HARRIS: In terms of the ocean temperature, I think that's correct.

BOB: Hmm.

CONAN: Thanks, Bob.

BOB: Okay.

CONAN: We're talking with NPR science correspondent Richard Harris. You're listening to TALK OF THE NATION from NPR News.

And this email from Peter in Franconia, Minnesota, where he notes it has been as cold as Hades this past winter: Weathermen have difficulty predicting the weather 24 hours in advance. Consequently I doubt the validity of these cause-and-effect theories regarding climate change. There are loads of terrible issues caused by our dependence on fossil fuels, including war, pollution, traffic jams, et cetera. I don't see the need to connect the dots between complex long-term theoretical problems.

HARRIS: Well, I think that many people have decided that we shouldn't just argue about climate change, you know, about all of our energy issues as a climate issue. That's - I think that is a point of view that I think many people have embraced. It is - a lot of the other things that the caller - the writer talks about. And I think that's a very fair point.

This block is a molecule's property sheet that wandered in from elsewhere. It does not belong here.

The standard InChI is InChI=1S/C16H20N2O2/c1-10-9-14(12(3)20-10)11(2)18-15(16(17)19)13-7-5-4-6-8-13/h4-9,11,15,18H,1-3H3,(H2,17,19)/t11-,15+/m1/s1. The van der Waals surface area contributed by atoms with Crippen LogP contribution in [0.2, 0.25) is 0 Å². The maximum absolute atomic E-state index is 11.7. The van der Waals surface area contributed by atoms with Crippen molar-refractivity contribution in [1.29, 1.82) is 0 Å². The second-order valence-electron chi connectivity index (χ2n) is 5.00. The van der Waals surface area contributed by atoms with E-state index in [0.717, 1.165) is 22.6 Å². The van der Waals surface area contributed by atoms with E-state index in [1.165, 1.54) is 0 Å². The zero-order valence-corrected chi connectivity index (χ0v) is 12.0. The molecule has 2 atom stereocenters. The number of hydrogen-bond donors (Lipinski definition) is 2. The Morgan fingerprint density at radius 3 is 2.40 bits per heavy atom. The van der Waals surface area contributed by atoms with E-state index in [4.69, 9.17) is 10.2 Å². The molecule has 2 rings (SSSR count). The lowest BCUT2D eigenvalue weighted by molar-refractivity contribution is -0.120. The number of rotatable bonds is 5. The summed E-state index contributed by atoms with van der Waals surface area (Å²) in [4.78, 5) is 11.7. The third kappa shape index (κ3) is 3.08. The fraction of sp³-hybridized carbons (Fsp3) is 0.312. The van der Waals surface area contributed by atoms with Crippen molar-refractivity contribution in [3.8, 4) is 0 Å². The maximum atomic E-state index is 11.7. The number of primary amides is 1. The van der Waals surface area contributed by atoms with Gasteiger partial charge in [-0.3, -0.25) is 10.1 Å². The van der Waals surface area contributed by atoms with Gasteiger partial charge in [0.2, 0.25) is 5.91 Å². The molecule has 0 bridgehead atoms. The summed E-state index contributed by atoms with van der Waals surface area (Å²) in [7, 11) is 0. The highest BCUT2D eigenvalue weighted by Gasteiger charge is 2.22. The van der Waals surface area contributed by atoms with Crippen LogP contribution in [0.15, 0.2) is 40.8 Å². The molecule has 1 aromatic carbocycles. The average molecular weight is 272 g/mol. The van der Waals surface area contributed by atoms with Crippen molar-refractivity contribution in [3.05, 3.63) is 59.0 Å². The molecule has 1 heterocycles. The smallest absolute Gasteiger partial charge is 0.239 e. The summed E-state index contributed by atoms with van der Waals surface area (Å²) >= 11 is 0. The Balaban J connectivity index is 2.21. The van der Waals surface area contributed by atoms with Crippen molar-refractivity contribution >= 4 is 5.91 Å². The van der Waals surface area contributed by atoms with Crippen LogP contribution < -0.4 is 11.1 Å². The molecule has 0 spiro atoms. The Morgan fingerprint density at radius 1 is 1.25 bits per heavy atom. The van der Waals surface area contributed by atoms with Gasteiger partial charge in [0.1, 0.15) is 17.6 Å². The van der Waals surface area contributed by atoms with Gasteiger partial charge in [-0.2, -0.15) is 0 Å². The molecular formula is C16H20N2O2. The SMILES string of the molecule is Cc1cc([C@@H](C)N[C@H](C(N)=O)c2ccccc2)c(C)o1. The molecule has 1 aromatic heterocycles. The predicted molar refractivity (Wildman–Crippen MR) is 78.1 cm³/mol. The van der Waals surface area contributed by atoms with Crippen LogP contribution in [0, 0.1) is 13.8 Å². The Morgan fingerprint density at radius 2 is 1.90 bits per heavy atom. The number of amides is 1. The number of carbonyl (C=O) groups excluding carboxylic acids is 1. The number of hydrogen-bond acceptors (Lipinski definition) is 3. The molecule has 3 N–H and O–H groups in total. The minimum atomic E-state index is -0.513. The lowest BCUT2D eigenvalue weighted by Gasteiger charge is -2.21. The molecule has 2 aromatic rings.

I think that in terms of predicting the weather, I think - actually, we don't do so terribly. I mean, yeah, you can't - they miss - they do miss on a day-to-day basis. But we're not looking at tiny changes like that when they're looking at global climate models; they're looking at broad patterns of how things change. And when you look at weather people, they actually doing a reasonably good job of predicting what the next season is gonna be like. Is it going to be an unusually wet - or a big drought coming up, stuff like that. They actually do reasonably well looking out. So don't be fooled by the weather forecaster being wrong one day about what's going to happen the next...